In the last two years, more than half a billion birds have died globally. The cause isn’t deforestation or climate change or the destruction of grasslands — all of which are contributing to the precipitous decline of wild birds — but avian influenza, i.e., bird flu.
The majority of these birds were farmed chickens and turkeys; as the virus, known as H5N1, began circulating among poultry flocks in the US, Europe, and elsewhere, farmers started culling a record number of birds to stop the pathogen from spreading.
Yet what’s unusual about this virus is that it’s also been spreading rapidly among wild birds and even mammals, such as mink and sea lions, often causing severe infection or death. This raises a red flag among health officials.
“The increasing number of H5N1 avian influenza detections among mammals — which are biologically closer to humans than birds are — raises concern that the virus might adapt to infect humans more easily,” three United Nations agencies, including the World Health Organization, warned in a recent statement. “These outbreaks pose ongoing risks to humans.”
The risk of humans contracting bird flu is still incredibly low, new research shows, and the virus does not have the biological machinery to cause a pandemic (unlike the SARS-CoV-2 virus, which is great at spreading among humans). But the more this pathogen spreads, especially among mammals, the more opportunities it has to evolve traits that make it dangerous. That’s why scientists are taking it so seriously.
What is bird flu?
Avian influenza, or bird flu, is a general term for the disease caused by influenza viruses that primarily infect and spread among poultry and some wild birds. They’re distinct from viruses that cause the flu in humans, though they’re related.
These avian viruses are common. They’ve been circulating for eons among wild waterfowl, such as ducks and geese, without causing them much harm. Mild forms of infection are called low-pathogenic avian influenza, or LPAI, which means they’re typically not deadly.
The type of avian influenza spreading today is different.
Occasionally, an LPAI virus can jump from wild birds to poultry farms. As the virus replicates in densely packed warehouses of farmed birds, it can quickly evolve and pick up adaptations that make it highly deadly to poultry. At that point, it gets dubbed a highly pathogenic avian influenza virus, or HPAI virus. That’s what’s circulating today — an HPAI virus.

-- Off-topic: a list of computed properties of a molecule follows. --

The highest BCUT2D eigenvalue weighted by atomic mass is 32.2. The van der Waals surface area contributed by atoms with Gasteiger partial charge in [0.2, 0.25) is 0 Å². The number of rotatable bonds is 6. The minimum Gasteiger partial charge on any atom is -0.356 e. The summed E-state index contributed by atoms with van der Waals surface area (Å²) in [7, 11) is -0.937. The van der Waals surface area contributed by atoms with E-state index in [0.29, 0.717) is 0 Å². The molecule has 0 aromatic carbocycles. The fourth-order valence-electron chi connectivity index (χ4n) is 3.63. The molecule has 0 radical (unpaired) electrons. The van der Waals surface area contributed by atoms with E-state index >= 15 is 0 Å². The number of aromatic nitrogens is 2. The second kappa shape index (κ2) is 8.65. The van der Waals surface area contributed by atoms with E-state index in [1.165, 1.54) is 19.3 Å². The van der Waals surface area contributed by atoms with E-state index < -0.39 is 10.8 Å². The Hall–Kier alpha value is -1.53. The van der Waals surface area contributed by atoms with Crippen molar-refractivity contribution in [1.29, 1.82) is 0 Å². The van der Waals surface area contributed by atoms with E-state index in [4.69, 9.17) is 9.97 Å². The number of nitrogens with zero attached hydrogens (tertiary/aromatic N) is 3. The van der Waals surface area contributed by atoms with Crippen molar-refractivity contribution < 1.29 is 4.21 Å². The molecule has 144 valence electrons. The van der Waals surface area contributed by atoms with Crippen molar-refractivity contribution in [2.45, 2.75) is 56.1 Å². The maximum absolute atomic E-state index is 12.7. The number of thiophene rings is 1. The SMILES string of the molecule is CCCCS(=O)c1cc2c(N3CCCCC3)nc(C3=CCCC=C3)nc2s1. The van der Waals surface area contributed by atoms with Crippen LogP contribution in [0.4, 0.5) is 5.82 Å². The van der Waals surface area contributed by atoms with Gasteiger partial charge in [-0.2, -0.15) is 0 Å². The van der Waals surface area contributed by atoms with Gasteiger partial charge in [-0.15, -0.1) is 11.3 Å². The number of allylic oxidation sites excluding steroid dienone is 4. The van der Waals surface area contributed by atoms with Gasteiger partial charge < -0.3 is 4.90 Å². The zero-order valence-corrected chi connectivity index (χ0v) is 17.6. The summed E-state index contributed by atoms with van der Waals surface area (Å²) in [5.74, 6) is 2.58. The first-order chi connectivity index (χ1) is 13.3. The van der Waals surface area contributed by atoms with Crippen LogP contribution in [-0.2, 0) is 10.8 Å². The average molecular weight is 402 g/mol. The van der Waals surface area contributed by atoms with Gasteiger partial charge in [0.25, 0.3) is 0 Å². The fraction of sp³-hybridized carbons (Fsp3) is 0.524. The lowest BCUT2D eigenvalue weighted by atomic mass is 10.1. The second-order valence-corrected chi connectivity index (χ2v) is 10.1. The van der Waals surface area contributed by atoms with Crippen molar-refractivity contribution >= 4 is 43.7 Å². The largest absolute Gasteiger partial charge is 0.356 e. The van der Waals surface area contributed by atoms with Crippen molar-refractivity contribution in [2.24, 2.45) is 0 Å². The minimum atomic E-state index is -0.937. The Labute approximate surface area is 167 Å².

Still, these more deadly forms of avian influenza viruses are not new. They’ve caused outbreaks on poultry farms many times in the past that have killed thousands to millions of farm birds. What makes this particular form of avian influenza virus so unusual is that it easily spreads and causes severe disease among wild birds and — importantly — some mammals.
Why is it in the news right now?
The particular type of avian influenza spreading today descended from a virus that caused an outbreak on a goose farm in Guangdong, China, in 1996. That virus — one of a type of virus known as H5N1 — was highly pathogenic and killed more than 40 percent of the farm birds it infected.
Since then, H5N1 viruses of Guangdong descent have caused sporadic outbreaks among poultry and some wild bird populations, largely in the Eastern Hemisphere. But around late 2021, the HPAI virus started going global, arriving in North America and then spreading south.
Bird flu first became big news in the US when it started spreading among poultry farms, forcing farmers to cull millions of egg-laying hens. That threatened the livelihood of farmers and sent egg prices soaring in late 2022 and early this year.
Then more and more reports of the virus spreading among wild birds and both farmed and wild mammals emerged, raising concern among health officials and independent scientists. That made it clear that this virus is different than past forms of avian influenza — and potentially a greater risk to humans.
Last summer, thousands of dead seabirds began washing up on the shores of eastern Canada. That fall, meanwhile, avian flu infected large numbers of mink at a fur farm in northwestern Spain. On the farm, the virus picked up a genetic mutation that could make it better at replicating within mammalian cells, raising concerns that it could eventually jump over to humans.
This form of HPAI virus has now spread to every continent other than Australia and Antarctica. Scientists now say it’s causing a “panzootic,” meaning a pandemic among animals, and health officials are racing to get it under control.
What kinds of animals are getting infected?
What makes the virus particularly troubling is that it infects an incredibly wide array of both farmed and wild animals. The list includes more than 150 species of wild birds — from terns to owls to vultures — including those that are already threatened with extinction for other reasons.
Since March, for example, more than 20 endangered California condors in the Southwest have died, and most of them tested positive for avian flu. The largest bird in North America, with a wingspan that can reach more than 9 feet, the California condor almost went extinct in the 1980s due to lead poisoning and other factors. A successful captive breeding program revived the population, which now stands at roughly 550 worldwide.
These sorts of die-offs are troubling, ecologists say.
“Large die-offs can impact populations of these species for decades and may contribute to species collapse and further ecosystem damage, particularly given the critical declines seen in North American bird biodiversity over the last half century,” scientists wrote in the April study, which tallied reported and suspected cases of H5N1 in North American birds.
Then there is the growing list of infected mammals. Outbreaks among mink and marine mammals have garnered the most attention; earlier this year, officials reported that bird flu killed almost 3,500 seal lions in Peru and thousands more in Chile. Officials have also detected the virus in dozens of other wild animal species including tigers, bears, otters, raccoons, coyotes, and dolphins. Some pet dogs and cats have also been infected (more on that below).
How many birds have died?
Globally, the current outbreak has killed — or forced farmers to cull — more than half a billion poultry worldwide, according to a preprint (i.e., not yet peer-reviewed) paper published in May. In the US, that number is roughly 59 million as of July 12.